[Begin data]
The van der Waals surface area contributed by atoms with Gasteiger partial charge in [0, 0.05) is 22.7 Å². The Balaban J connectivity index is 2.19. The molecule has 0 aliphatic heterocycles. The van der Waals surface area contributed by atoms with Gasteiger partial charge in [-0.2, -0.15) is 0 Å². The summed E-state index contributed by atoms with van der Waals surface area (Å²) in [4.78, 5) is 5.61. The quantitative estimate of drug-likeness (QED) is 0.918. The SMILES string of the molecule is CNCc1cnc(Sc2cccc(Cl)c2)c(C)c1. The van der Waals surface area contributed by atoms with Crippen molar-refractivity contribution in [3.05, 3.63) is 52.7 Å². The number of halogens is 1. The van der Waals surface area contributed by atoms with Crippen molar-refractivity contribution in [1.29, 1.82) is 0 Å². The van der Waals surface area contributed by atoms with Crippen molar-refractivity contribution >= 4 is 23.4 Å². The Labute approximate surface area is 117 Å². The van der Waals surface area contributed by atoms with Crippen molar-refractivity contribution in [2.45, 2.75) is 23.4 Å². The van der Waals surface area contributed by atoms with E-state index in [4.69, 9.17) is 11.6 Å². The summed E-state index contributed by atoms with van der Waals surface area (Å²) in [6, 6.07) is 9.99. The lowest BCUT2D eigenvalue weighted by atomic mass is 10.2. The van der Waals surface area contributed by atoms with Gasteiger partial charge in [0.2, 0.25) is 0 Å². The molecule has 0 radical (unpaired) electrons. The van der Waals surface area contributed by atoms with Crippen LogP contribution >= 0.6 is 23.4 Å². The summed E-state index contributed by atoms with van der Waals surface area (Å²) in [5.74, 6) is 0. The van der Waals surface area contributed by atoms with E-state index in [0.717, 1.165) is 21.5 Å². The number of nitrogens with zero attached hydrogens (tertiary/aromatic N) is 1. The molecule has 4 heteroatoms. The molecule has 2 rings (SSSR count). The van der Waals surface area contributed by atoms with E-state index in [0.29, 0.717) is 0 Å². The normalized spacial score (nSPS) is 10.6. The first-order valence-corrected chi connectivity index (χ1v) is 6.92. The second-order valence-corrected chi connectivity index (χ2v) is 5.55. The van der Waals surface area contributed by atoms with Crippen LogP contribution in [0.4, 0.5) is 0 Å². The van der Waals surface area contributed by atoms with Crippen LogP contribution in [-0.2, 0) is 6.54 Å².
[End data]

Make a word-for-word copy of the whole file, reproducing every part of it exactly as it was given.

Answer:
The van der Waals surface area contributed by atoms with Gasteiger partial charge in [0, 0.05) is 22.7 Å². The Balaban J connectivity index is 2.19. The molecule has 0 aliphatic heterocycles. The van der Waals surface area contributed by atoms with Gasteiger partial charge in [-0.2, -0.15) is 0 Å². The summed E-state index contributed by atoms with van der Waals surface area (Å²) in [4.78, 5) is 5.61. The quantitative estimate of drug-likeness (QED) is 0.918. The SMILES string of the molecule is CNCc1cnc(Sc2cccc(Cl)c2)c(C)c1. The van der Waals surface area contributed by atoms with Crippen molar-refractivity contribution in [3.05, 3.63) is 52.7 Å². The number of halogens is 1. The van der Waals surface area contributed by atoms with Crippen molar-refractivity contribution in [1.29, 1.82) is 0 Å². The van der Waals surface area contributed by atoms with Crippen molar-refractivity contribution >= 4 is 23.4 Å². The Labute approximate surface area is 117 Å². The van der Waals surface area contributed by atoms with Crippen molar-refractivity contribution in [2.45, 2.75) is 23.4 Å². The van der Waals surface area contributed by atoms with E-state index in [4.69, 9.17) is 11.6 Å². The summed E-state index contributed by atoms with van der Waals surface area (Å²) in [6, 6.07) is 9.99. The lowest BCUT2D eigenvalue weighted by atomic mass is 10.2. The van der Waals surface area contributed by atoms with Gasteiger partial charge in [0.2, 0.25) is 0 Å². The molecule has 0 radical (unpaired) electrons. The van der Waals surface area contributed by atoms with Crippen LogP contribution >= 0.6 is 23.4 Å². The summed E-state index contributed by atoms with van der Waals surface area (Å²) in [5.74, 6) is 0. The van der Waals surface area contributed by atoms with E-state index in [0.717, 1.165) is 21.5 Å². The number of nitrogens with zero attached hydrogens (tertiary/aromatic N) is 1. The molecule has 4 heteroatoms. The molecule has 2 rings (SSSR count). The van der Waals surface area contributed by atoms with E-state index in [0.29, 0.717) is 0 Å². The normalized spacial score (nSPS) is 10.6. The first-order valence-corrected chi connectivity index (χ1v) is 6.92. The second-order valence-corrected chi connectivity index (χ2v) is 5.55. The van der Waals surface area contributed by atoms with Crippen LogP contribution in [0.4, 0.5) is 0 Å². The van der Waals surface area contributed by atoms with Crippen LogP contribution in [-0.2, 0) is 6.54 Å².